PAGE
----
Wilson has worked with other likeminded tree champions over the past 30 years, examining ways to protect the woodlots, expand and protect the tree canopy and promote the need to create an inventory and manage the trees that are so vital to our environment. He continued to work informally with Grounds, and on several projects, including commenting on various tree and landscape designs for new developments. He also helped create a preferred list of trees that are now issued to all proponents on major capital projects. The list identifies species that work well on campus given specific conditions here. The list focuses on native, drought resistant species, and on the need to create variety for overall resilience and longevity. Wilson was instrumental in the creation of an Ash tree inventory and management program for fighting the Emerald Ash Borer (EAB), which has resulted in the survival of the highest quality remaining Ash trees on campus.
He documented efforts to manage EAB and created a web page to share with the community. That work grew into a full inventory of all trees on both campuses. This inventory is a living tool that holds incredible value to Grounds, and to those who are interested in the landscape, and to the overall health and wellbeing of the University community.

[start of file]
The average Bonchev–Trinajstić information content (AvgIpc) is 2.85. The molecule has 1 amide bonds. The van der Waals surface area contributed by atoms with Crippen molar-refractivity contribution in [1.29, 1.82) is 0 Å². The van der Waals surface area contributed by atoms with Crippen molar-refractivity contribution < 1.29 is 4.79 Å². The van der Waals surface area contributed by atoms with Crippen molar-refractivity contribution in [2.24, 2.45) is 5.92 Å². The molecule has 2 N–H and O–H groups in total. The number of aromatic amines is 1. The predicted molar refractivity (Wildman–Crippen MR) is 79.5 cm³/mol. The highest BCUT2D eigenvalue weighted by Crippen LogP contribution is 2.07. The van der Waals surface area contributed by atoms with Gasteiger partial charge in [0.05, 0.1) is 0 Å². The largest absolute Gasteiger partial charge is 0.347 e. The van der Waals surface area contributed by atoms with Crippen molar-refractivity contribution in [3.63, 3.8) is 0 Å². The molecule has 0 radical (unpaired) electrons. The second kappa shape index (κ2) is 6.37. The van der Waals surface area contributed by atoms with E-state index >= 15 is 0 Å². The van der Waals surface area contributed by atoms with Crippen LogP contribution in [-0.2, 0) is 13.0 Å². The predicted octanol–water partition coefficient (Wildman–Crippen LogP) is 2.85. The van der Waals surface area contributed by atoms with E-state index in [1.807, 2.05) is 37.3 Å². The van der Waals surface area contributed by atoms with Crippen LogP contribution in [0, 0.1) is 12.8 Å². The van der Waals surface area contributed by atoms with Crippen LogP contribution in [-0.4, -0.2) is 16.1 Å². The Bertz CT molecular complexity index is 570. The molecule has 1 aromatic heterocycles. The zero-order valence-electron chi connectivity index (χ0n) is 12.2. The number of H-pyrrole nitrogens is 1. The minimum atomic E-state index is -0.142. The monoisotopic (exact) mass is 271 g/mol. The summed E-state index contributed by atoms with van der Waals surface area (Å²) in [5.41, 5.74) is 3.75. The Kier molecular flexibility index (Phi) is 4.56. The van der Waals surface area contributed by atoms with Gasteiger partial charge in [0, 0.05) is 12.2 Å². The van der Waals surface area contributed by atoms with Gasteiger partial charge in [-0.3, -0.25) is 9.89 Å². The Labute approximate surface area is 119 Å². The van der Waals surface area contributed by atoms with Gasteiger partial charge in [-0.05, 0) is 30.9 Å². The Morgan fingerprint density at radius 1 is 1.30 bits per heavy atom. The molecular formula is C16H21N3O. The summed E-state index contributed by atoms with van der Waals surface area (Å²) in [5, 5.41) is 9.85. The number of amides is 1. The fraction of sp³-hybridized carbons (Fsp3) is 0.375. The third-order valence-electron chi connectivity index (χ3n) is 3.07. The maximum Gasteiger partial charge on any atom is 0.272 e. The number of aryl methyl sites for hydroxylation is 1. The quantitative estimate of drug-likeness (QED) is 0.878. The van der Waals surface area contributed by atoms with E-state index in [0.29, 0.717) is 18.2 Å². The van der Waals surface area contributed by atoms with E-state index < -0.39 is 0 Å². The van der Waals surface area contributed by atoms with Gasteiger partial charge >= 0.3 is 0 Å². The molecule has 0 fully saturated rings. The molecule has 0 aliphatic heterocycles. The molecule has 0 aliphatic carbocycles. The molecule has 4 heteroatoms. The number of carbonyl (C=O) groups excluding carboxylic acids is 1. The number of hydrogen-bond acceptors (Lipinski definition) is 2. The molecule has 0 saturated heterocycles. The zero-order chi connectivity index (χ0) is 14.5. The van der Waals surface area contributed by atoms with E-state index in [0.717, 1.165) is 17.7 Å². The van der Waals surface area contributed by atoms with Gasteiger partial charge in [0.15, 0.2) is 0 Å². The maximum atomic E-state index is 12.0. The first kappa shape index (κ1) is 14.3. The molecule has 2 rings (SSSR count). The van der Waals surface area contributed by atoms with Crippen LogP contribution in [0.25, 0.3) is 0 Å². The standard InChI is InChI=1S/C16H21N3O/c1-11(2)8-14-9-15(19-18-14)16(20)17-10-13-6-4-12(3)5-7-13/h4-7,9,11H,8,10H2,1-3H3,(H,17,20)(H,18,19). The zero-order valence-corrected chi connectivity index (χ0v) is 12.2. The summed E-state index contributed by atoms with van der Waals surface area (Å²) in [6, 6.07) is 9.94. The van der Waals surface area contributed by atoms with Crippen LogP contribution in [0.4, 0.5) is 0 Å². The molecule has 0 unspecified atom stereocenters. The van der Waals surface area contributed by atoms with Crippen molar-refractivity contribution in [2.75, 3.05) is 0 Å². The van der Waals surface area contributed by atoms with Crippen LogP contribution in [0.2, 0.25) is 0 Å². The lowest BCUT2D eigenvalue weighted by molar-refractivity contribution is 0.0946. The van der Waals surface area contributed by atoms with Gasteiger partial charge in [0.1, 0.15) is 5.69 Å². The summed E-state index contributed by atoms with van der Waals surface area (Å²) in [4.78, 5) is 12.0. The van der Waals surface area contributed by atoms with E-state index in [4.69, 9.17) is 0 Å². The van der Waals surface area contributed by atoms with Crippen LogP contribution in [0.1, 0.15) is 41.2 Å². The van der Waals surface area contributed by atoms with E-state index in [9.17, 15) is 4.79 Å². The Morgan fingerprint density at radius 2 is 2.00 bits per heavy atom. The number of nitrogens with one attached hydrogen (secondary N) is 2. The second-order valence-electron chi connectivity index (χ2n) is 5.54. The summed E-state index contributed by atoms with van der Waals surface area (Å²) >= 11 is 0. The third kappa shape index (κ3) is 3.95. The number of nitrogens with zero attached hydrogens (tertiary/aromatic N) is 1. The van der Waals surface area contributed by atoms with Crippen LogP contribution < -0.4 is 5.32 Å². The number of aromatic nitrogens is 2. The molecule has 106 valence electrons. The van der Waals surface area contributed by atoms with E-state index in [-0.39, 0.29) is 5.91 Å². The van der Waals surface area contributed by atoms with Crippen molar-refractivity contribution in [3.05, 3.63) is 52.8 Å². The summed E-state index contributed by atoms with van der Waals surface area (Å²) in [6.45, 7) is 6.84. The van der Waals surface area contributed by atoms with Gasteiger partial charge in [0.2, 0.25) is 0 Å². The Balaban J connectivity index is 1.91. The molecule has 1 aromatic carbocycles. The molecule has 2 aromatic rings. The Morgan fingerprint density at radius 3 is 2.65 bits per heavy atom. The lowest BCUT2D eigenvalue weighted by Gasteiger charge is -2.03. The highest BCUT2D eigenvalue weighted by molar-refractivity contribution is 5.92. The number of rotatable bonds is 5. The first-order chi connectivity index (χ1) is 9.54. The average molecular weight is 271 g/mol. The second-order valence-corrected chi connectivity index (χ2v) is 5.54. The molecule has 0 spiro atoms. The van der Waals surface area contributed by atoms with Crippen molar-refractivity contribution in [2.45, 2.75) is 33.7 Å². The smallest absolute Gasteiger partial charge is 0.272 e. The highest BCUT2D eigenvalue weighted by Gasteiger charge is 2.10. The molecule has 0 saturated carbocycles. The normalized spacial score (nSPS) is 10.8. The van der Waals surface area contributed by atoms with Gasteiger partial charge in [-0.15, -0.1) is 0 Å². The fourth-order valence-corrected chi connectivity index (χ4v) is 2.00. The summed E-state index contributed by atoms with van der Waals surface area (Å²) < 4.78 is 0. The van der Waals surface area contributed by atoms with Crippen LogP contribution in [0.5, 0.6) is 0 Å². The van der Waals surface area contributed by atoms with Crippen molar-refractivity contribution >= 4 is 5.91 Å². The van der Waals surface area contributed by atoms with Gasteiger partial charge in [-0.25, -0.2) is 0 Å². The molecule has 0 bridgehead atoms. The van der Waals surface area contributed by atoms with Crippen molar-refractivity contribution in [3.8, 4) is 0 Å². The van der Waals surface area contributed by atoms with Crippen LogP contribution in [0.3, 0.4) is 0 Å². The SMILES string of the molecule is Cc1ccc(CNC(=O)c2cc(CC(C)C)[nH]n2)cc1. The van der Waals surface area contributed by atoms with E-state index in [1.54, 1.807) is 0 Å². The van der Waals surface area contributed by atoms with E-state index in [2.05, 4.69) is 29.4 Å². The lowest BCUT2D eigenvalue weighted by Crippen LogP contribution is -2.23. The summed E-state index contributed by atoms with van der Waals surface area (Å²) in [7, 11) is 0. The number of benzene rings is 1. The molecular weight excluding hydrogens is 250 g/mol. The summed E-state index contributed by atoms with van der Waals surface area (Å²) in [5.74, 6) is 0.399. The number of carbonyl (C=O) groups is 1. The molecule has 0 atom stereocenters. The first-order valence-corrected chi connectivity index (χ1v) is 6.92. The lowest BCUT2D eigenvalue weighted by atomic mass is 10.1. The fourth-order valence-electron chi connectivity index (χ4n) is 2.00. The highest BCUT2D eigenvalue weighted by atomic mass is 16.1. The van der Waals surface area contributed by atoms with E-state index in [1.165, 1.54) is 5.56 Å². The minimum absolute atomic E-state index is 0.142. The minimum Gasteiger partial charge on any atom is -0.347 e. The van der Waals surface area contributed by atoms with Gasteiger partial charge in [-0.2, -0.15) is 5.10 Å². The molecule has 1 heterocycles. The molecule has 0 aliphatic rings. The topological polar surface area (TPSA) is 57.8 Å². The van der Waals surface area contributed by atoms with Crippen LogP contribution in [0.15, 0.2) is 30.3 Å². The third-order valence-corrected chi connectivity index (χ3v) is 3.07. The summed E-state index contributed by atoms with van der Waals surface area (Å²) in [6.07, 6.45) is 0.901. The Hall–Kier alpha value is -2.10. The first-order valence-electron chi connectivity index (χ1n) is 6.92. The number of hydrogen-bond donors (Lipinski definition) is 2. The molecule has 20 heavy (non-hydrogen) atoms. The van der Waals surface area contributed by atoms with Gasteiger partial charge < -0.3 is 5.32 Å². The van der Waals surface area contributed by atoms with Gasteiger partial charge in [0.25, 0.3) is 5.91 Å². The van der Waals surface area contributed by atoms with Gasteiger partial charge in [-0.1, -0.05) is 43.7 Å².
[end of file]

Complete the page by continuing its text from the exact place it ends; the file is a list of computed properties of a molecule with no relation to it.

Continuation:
The President’s Sustainability Leadership Awards were judged by a volunteer committee who reviewed the applications and made the decisions on the awards.
The President’s Sustainability Leadership Awards were judged by a volunteer committee who reviewed the applications and made the decisions on the awards. The committee members are: Sheila Forshaw, Helen Psathas, Pamela Martinez, Michelle Chin-Dawe, and PSC Chair Martin Bunch.
Professor Ian Garrett from the School of Arts, Media, Performance & Design, created the awards out of re-purposed scrap materials, in this case, Masonite, from stage productions produced by the Department of Theatre. Each of the award winners received a Las Nubes book. The books were donated by the York University Bookstores.